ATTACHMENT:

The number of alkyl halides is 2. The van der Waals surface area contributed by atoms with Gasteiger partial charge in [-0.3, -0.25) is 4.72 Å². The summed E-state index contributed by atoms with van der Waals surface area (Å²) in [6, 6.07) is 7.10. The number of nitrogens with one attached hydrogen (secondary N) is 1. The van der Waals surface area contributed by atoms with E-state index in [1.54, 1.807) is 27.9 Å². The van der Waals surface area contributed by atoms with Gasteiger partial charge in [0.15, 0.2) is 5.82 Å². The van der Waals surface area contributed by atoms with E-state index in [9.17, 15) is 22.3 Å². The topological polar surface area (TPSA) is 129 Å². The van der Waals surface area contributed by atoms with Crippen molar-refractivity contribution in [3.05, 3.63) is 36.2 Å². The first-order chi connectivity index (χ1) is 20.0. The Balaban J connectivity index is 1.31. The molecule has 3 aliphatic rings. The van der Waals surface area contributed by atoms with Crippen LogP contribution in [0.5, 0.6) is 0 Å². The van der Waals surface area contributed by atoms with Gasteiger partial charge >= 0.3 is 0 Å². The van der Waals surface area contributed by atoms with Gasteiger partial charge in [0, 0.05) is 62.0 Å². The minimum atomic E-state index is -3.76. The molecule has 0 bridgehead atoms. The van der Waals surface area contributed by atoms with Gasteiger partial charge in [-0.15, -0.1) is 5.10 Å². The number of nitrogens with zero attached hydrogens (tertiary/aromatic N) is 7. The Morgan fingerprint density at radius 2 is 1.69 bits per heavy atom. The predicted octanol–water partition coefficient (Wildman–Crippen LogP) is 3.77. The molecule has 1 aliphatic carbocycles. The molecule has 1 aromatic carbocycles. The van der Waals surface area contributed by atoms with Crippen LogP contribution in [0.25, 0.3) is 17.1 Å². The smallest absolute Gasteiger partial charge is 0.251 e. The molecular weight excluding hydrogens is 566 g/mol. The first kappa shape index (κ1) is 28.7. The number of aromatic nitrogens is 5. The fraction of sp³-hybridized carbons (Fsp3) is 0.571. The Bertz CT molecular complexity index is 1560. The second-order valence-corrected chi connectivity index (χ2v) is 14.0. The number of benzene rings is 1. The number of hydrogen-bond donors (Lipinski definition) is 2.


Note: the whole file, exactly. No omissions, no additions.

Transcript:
The number of alkyl halides is 2. The van der Waals surface area contributed by atoms with Gasteiger partial charge in [-0.3, -0.25) is 4.72 Å². The summed E-state index contributed by atoms with van der Waals surface area (Å²) in [6, 6.07) is 7.10. The number of nitrogens with one attached hydrogen (secondary N) is 1. The van der Waals surface area contributed by atoms with E-state index in [1.54, 1.807) is 27.9 Å². The van der Waals surface area contributed by atoms with Gasteiger partial charge in [0.15, 0.2) is 5.82 Å². The van der Waals surface area contributed by atoms with E-state index in [9.17, 15) is 22.3 Å². The topological polar surface area (TPSA) is 129 Å². The van der Waals surface area contributed by atoms with Crippen molar-refractivity contribution in [3.05, 3.63) is 36.2 Å². The first-order chi connectivity index (χ1) is 20.0. The Balaban J connectivity index is 1.31. The molecule has 3 aliphatic rings. The van der Waals surface area contributed by atoms with Crippen LogP contribution in [0.5, 0.6) is 0 Å². The van der Waals surface area contributed by atoms with Gasteiger partial charge >= 0.3 is 0 Å². The van der Waals surface area contributed by atoms with Gasteiger partial charge in [0, 0.05) is 62.0 Å². The minimum atomic E-state index is -3.76. The molecule has 0 bridgehead atoms. The van der Waals surface area contributed by atoms with Gasteiger partial charge in [-0.15, -0.1) is 5.10 Å². The number of nitrogens with zero attached hydrogens (tertiary/aromatic N) is 7. The Morgan fingerprint density at radius 2 is 1.69 bits per heavy atom. The predicted octanol–water partition coefficient (Wildman–Crippen LogP) is 3.77. The molecule has 1 aliphatic carbocycles. The molecule has 1 aromatic carbocycles. The van der Waals surface area contributed by atoms with Crippen LogP contribution in [0.25, 0.3) is 17.1 Å². The smallest absolute Gasteiger partial charge is 0.251 e. The molecular weight excluding hydrogens is 566 g/mol. The first kappa shape index (κ1) is 28.7. The number of aromatic nitrogens is 5. The fraction of sp³-hybridized carbons (Fsp3) is 0.571. The Bertz CT molecular complexity index is 1560. The second-order valence-corrected chi connectivity index (χ2v) is 14.0. The number of benzene rings is 1. The number of hydrogen-bond donors (Lipinski definition) is 2.